Don’t let the pandemic stress weigh you down

Bianca Arechiga, Guest Columnist

Realizing the potential of COVID-19 to rapidly spread, the World Health Organization declared a global pandemic on March 11, 2020. This was followed up by the United States issuing its own response and declaring a national emergency two days later. The response propelled us into quarantine, perpetuating feelings of anxiety, isolation and depression for many individuals. 

The three biggest stressors of this pandemic are the shelter-in-place order, social distancing requirements and the uncertainty over what might happen in the future. Our lives have been turned upside down and we are expected to adapt instantly to ongoing changes. The Kaiser Family Foundation released a tracking poll revealing that 53% of American adults believe the pandemic is taking a toll on their mental health. According to the Kaiser Family Foundation, 36% of Americans report that COVID-related worry is interfering with their sleep. Eighteen percent say they’re more easily losing their tempers and 32% say it has made them overeat or undereat. 

We always face uncertainty regarding the future, especially now. The pandemic has prompted concerns over physical and mental health, the economy, employment, education, finances and personal relationships. Psychologically human beings crave security, and uncertainty can leave you stressed about how everything will play out. Individuals can vary in how much stress they can tolerate, but it is important to realize that no matter how anxious, overwhelmed and hopeless you feel, you are not alone. 

It’s important to try and let go of those what-if thoughts running through our minds. They are simply a result of trying to cope with unexpected stress. A lot of our current uncertainty is self-generated, but it can be generated through external sources as well. Reading media stories that focus on worst-case scenarios or spending time on media sites that pedal rumors and false-truths can bring about stress and anxiety. Even communicating with other anxious people can trigger irrational fears and worries. Remember how everyone started buying loads of toilet paper because they saw so many people buying it? Witnessing that kind of stress can contribute to our own. Once we’re able to recognize our triggers we can avoid putting ourselves in stressful situations and shift our attention and focus to solvable problems.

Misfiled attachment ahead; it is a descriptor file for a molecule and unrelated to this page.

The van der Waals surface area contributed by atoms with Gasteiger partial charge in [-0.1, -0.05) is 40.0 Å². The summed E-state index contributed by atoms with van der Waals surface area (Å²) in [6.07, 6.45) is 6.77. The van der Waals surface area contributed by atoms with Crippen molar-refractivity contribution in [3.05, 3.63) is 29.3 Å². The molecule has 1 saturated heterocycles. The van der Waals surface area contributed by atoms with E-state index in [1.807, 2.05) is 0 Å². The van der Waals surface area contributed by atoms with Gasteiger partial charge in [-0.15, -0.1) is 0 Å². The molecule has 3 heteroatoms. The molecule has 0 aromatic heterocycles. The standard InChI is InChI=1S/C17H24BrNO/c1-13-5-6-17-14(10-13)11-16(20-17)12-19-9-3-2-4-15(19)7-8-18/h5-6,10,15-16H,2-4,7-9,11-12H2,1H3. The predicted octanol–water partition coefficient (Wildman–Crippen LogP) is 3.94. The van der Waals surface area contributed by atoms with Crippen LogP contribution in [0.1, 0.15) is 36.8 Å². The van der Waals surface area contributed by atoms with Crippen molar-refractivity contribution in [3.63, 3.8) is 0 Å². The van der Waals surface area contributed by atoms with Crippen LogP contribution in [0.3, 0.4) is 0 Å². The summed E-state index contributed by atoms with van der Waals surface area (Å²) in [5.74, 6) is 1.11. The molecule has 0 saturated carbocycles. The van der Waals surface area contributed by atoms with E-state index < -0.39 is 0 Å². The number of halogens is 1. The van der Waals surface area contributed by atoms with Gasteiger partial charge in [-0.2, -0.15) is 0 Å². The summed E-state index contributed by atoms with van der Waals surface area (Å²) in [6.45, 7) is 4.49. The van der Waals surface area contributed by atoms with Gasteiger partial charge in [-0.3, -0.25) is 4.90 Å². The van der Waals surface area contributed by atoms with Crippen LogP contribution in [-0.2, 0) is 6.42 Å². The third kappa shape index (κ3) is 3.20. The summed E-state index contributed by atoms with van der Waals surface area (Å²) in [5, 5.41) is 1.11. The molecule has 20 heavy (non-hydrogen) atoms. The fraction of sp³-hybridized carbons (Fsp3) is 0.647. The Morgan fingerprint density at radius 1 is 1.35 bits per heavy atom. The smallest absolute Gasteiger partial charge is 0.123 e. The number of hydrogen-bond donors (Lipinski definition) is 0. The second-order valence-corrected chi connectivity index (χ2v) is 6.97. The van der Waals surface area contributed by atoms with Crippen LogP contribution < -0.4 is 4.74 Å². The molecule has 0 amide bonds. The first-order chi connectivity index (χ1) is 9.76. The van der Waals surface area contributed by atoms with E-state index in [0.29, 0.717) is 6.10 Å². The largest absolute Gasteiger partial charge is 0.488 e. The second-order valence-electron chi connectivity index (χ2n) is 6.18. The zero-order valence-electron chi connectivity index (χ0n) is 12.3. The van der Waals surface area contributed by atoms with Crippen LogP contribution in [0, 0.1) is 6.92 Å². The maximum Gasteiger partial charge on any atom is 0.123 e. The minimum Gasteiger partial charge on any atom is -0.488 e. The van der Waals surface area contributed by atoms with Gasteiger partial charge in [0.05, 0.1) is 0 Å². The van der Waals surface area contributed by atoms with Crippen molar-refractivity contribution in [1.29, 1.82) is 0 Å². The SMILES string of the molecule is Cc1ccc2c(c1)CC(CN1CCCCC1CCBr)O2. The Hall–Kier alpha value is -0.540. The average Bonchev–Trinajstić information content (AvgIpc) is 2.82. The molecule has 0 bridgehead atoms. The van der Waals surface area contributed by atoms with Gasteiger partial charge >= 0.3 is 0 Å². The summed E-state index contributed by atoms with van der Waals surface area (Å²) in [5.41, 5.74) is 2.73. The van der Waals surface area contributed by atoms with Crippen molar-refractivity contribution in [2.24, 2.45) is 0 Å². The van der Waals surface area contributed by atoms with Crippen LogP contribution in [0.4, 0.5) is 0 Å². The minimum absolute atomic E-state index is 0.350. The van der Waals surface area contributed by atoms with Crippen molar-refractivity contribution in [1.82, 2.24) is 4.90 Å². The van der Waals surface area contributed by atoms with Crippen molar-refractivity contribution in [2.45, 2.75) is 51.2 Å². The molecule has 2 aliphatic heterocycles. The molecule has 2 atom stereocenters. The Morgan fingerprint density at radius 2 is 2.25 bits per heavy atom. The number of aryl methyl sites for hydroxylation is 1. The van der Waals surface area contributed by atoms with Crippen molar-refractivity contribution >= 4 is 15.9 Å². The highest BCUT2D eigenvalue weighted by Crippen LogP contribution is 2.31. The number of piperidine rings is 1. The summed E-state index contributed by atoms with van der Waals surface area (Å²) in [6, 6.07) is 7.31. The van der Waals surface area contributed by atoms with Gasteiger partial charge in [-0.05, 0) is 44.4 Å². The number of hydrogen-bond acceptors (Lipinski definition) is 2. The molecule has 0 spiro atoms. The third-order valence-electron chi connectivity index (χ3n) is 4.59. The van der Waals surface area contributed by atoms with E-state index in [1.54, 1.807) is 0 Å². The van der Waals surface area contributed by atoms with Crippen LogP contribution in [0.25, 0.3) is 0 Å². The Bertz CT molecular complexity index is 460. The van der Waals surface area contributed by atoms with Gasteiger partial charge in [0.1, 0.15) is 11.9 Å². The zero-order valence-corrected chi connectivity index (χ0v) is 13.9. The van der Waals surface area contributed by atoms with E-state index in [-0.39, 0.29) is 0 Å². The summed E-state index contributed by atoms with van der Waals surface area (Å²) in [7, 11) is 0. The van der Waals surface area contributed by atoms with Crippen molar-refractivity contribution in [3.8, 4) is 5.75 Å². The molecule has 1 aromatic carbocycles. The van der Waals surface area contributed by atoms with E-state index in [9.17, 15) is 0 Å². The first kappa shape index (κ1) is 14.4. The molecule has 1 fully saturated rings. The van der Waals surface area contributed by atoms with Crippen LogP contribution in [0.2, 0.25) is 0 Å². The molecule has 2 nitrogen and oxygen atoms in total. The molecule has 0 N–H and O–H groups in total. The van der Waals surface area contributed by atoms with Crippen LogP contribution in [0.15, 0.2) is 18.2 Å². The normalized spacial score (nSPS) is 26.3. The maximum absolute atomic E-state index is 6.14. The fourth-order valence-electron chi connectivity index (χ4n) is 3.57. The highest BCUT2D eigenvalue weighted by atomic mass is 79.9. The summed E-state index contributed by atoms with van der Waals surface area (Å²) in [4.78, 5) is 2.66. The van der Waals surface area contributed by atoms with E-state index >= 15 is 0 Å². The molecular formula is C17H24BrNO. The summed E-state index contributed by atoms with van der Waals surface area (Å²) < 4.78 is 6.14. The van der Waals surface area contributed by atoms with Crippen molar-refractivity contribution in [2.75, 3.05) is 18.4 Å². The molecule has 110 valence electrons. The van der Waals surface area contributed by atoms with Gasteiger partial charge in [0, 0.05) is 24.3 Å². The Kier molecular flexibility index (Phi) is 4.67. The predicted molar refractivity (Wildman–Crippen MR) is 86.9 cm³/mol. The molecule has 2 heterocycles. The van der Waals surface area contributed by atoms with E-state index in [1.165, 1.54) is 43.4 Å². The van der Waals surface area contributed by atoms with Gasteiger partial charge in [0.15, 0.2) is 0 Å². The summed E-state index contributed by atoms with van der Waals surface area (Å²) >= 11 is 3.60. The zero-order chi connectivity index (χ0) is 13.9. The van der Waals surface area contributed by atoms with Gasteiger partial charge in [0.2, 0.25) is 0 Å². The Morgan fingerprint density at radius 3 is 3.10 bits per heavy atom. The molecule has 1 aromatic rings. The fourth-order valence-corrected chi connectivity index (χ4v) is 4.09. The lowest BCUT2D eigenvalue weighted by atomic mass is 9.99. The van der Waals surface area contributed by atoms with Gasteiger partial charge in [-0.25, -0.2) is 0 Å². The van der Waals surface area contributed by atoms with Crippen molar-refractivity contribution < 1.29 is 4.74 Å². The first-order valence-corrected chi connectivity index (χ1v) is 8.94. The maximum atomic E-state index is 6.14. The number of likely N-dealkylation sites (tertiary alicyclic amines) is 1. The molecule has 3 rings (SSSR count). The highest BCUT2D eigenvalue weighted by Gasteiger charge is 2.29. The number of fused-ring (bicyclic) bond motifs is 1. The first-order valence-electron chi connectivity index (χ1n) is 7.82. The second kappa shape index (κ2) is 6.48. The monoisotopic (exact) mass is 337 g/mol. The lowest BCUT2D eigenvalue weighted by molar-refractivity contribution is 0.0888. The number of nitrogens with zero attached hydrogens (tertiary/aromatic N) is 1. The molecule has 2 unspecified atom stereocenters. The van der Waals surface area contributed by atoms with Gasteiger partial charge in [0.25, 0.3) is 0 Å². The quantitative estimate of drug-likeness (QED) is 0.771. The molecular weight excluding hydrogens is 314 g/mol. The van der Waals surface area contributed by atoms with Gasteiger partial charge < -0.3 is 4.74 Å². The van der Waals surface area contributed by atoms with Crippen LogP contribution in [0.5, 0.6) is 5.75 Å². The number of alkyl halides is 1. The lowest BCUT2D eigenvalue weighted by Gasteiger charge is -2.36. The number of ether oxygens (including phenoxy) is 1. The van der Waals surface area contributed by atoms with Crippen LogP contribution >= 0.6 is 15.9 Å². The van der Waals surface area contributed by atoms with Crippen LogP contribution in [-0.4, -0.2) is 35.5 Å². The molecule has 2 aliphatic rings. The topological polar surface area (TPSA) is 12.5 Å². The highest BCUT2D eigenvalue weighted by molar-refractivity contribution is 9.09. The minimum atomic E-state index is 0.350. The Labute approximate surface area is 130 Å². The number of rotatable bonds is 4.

It is easy to dwell on what has been lost and feel as if we cannot do anything anymore. However, it’s important to remind ourselves that being in quarantine doesn’t have to be all bad. In fact, the additional time is a great opportunity to try new hobbies you couldn’t before. Living in the digital age also provides some reprieve, creating a space for online communities and ensuring that social distancing does not mean complete social isolation. Using our cell phones and devices to text message and video call keeps us connected to others while maintaining safe social distance. 

So, play a multiplayer video game online. Download Duolingo and become trilingual. Binge watch the Twilight Saga. Being at home is a perfect time to dust off old cookbooks or even look up new recipes online. There are lots of exercises that can be done and still adhere to social distancing requirements, and exercising regularly is known to boost your immune system as well as improve your mood. 

In this time of quarantine, finding positivity and making the best of each situation will help keep us from being overwhelmed by stress. We have no idea what the future of the pandemic holds but that doesn’t mean we should be living in constant fear, we don’t have to be scared. We can use this time to better ourselves and prepare for the days when life can once again be lived without fear of infection and spread.